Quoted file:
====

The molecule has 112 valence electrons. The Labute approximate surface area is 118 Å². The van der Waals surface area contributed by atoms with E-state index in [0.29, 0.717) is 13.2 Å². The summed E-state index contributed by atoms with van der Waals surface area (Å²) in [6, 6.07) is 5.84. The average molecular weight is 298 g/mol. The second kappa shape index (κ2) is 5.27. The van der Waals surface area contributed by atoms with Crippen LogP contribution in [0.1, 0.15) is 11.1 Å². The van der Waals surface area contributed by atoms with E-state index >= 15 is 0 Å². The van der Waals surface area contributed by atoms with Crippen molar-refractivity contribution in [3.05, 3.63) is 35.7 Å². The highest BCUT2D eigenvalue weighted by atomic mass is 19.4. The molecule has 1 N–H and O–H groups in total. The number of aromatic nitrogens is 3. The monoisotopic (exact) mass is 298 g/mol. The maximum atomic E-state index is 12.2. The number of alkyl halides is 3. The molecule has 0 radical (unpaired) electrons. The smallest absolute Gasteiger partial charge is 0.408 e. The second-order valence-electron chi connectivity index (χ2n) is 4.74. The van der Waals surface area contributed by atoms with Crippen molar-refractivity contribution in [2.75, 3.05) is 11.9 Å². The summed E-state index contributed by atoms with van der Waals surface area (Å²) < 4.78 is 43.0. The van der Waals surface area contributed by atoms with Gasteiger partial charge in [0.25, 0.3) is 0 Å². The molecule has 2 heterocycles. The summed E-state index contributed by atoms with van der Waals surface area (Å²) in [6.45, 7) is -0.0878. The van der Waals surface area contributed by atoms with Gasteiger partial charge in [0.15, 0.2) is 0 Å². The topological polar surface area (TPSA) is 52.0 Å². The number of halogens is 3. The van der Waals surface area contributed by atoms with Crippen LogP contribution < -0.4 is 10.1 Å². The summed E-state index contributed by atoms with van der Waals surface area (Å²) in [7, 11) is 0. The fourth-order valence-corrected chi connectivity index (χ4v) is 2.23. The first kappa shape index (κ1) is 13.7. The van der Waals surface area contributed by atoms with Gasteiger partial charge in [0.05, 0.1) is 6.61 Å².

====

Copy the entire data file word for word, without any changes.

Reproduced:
The molecule has 112 valence electrons. The Labute approximate surface area is 118 Å². The van der Waals surface area contributed by atoms with E-state index in [0.29, 0.717) is 13.2 Å². The summed E-state index contributed by atoms with van der Waals surface area (Å²) in [6, 6.07) is 5.84. The average molecular weight is 298 g/mol. The second kappa shape index (κ2) is 5.27. The van der Waals surface area contributed by atoms with Crippen LogP contribution in [0.1, 0.15) is 11.1 Å². The van der Waals surface area contributed by atoms with E-state index >= 15 is 0 Å². The van der Waals surface area contributed by atoms with Crippen molar-refractivity contribution in [3.05, 3.63) is 35.7 Å². The highest BCUT2D eigenvalue weighted by atomic mass is 19.4. The molecule has 1 N–H and O–H groups in total. The number of aromatic nitrogens is 3. The monoisotopic (exact) mass is 298 g/mol. The maximum atomic E-state index is 12.2. The number of alkyl halides is 3. The molecule has 0 radical (unpaired) electrons. The smallest absolute Gasteiger partial charge is 0.408 e. The second-order valence-electron chi connectivity index (χ2n) is 4.74. The van der Waals surface area contributed by atoms with Crippen molar-refractivity contribution in [2.75, 3.05) is 11.9 Å². The summed E-state index contributed by atoms with van der Waals surface area (Å²) < 4.78 is 43.0. The van der Waals surface area contributed by atoms with Gasteiger partial charge in [0.25, 0.3) is 0 Å². The molecule has 2 heterocycles. The summed E-state index contributed by atoms with van der Waals surface area (Å²) in [6.45, 7) is -0.0878. The van der Waals surface area contributed by atoms with Gasteiger partial charge in [0.15, 0.2) is 0 Å². The topological polar surface area (TPSA) is 52.0 Å². The number of halogens is 3. The van der Waals surface area contributed by atoms with Crippen LogP contribution < -0.4 is 10.1 Å². The summed E-state index contributed by atoms with van der Waals surface area (Å²) in [7, 11) is 0. The fourth-order valence-corrected chi connectivity index (χ4v) is 2.23. The first kappa shape index (κ1) is 13.7. The van der Waals surface area contributed by atoms with Gasteiger partial charge in [0.05, 0.1) is 6.61 Å².